There is a saying in the boating world that, any project that needs to be done is going to take twice as long as you think it should and cost twice as much as you thought it would. As it turns out, this saying is very accurate.
As you know, if you have been following our story, there are a number of things we wanted to add or change on the boat prior to our departure. After a career in sales, I am left dumbfounded by my dealings with a number of trades. From them just not showing up to provide a quote, to them showing up, taking measurements and then just vanishing into thin air never to be heard from again.
So I have been left to do these projects on my own. Now I’ll be the first to tell you I can likely build it, but it will look like I built it. Not necessarily like a skilled tradesperson built it. On a boat there are very few flat surfaces, lots of round edges, angled walls and tight corners. More challenges for the amatuer. So everything I do is usually done twice. (I cut it three times and its still too short 🙂 ) I just keep telling myself, and Barb, it’s a learning experience.
I’m also still working my “real” job so it’s off to the office in the morning then working on the boat in the evenings and weekends. I see now why many who have done this before, quit work six months in advance and concentrate full time on boat preparations.
Twice as long… Here’s how it goes. We wanted a hardtop to cover the cockpit area. I checked with a few local builders and yes they could build one. It would be custom fibreglass work so they would not give hard and fast quotes only estimates and those came in around 25,000 dollars YIKES. There is a company in Florida called Dedicated Marine and they build hardtops for Lagoons and have the molds, their price just shy of 6000 US.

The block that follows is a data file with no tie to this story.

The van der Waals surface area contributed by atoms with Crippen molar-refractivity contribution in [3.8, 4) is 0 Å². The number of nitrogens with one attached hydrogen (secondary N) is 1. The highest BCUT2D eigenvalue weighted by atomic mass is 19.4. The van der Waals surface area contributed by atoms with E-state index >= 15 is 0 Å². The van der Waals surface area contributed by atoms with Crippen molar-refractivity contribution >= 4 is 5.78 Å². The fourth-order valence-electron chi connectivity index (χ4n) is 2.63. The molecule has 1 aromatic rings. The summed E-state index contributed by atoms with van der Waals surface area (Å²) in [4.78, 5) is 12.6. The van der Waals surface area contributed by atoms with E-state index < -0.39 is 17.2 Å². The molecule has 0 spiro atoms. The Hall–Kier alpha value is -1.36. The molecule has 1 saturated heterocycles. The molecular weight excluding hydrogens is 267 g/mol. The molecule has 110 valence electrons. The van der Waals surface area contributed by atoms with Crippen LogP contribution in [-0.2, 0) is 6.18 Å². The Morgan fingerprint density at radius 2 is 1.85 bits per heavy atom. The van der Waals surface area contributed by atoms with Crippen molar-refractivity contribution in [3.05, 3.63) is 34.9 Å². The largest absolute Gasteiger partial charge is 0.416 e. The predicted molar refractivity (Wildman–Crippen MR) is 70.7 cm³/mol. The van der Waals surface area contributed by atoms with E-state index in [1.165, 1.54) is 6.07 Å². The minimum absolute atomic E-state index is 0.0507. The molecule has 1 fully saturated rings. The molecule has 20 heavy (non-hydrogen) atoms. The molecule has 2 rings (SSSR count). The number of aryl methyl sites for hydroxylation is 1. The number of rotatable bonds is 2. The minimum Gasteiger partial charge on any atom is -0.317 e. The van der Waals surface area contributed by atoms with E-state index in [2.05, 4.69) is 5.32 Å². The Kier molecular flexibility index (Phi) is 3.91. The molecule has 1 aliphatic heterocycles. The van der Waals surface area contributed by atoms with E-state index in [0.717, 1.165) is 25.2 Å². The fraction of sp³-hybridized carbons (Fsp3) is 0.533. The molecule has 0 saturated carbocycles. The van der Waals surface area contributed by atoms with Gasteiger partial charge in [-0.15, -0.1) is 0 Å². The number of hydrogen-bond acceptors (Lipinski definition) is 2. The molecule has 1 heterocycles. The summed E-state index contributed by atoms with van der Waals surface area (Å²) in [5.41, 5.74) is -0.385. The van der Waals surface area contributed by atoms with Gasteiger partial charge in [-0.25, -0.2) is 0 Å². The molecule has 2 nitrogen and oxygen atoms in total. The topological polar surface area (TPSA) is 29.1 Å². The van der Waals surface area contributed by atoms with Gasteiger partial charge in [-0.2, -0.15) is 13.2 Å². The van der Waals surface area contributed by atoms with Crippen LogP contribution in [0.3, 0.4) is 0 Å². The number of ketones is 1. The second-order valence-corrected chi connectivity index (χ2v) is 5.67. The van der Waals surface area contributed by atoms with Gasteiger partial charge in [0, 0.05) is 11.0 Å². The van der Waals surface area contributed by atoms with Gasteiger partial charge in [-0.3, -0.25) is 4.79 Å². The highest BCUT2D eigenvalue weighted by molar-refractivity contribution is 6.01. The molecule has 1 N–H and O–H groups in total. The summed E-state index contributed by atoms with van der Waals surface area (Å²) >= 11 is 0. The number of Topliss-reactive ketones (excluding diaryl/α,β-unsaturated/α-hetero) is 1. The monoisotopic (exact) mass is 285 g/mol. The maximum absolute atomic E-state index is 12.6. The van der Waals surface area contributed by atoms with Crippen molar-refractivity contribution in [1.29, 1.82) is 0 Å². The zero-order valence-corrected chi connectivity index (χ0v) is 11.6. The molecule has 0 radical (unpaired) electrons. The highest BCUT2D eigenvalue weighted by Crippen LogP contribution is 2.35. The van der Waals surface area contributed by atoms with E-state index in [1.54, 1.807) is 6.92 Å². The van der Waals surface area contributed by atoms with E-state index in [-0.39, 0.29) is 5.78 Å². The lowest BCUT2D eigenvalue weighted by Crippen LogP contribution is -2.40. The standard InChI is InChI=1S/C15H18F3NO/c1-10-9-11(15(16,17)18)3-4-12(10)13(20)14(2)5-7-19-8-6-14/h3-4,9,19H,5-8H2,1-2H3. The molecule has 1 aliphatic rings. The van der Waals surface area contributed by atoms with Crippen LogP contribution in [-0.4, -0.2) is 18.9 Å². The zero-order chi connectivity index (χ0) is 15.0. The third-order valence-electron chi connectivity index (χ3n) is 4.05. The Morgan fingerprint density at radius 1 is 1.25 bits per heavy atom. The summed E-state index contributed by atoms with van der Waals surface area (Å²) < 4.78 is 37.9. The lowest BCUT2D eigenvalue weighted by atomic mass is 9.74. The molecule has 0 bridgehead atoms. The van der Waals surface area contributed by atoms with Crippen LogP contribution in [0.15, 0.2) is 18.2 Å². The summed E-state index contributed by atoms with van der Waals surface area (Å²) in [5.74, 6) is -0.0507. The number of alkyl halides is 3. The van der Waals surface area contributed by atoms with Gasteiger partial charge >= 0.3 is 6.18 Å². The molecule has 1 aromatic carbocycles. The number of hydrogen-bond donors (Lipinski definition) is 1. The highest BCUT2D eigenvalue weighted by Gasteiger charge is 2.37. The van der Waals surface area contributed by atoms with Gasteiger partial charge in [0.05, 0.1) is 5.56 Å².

We decide to go with them so I make the call. It just happens to be the last call they take before they evacuate from the hurricane last October. Fortunately they and their shop survive but understandably they are a bit behind schedule. The hardtop is shipped in January but the truck driver decides his truck is too big to fit into the marina area so he takes the top to his yard 40 minutes from the marina. I have to rent a truck, grab the son in law and a buddy of his, rush over to the trucking yard, transfer the crate to the rental truck, drive back to the marina, unload the top, secure it to the boat, load all the garbage and packing back into the rental and get it back to the rental place for 7 pm closing. Didn’t make it. Finish up the next morning. Take a deep breath, count to ten, or twenty or sometimes 100. It’s just the way it goes.
It’s amazing / frustrating / scary, that as the days count down to your departure the to do list gets bigger not smaller. But here’s the reality, the boat could leave today. Not everything is done, she is not as pretty as we want or has all the “stuff” we want but she is safe and mechanically sound and that’s what really matters. The rest if it gets done great if not, and once we are out there, and decide we really need / want it we can get it done somewhere. After all they say cruising is just fixing stuff in exotic locations.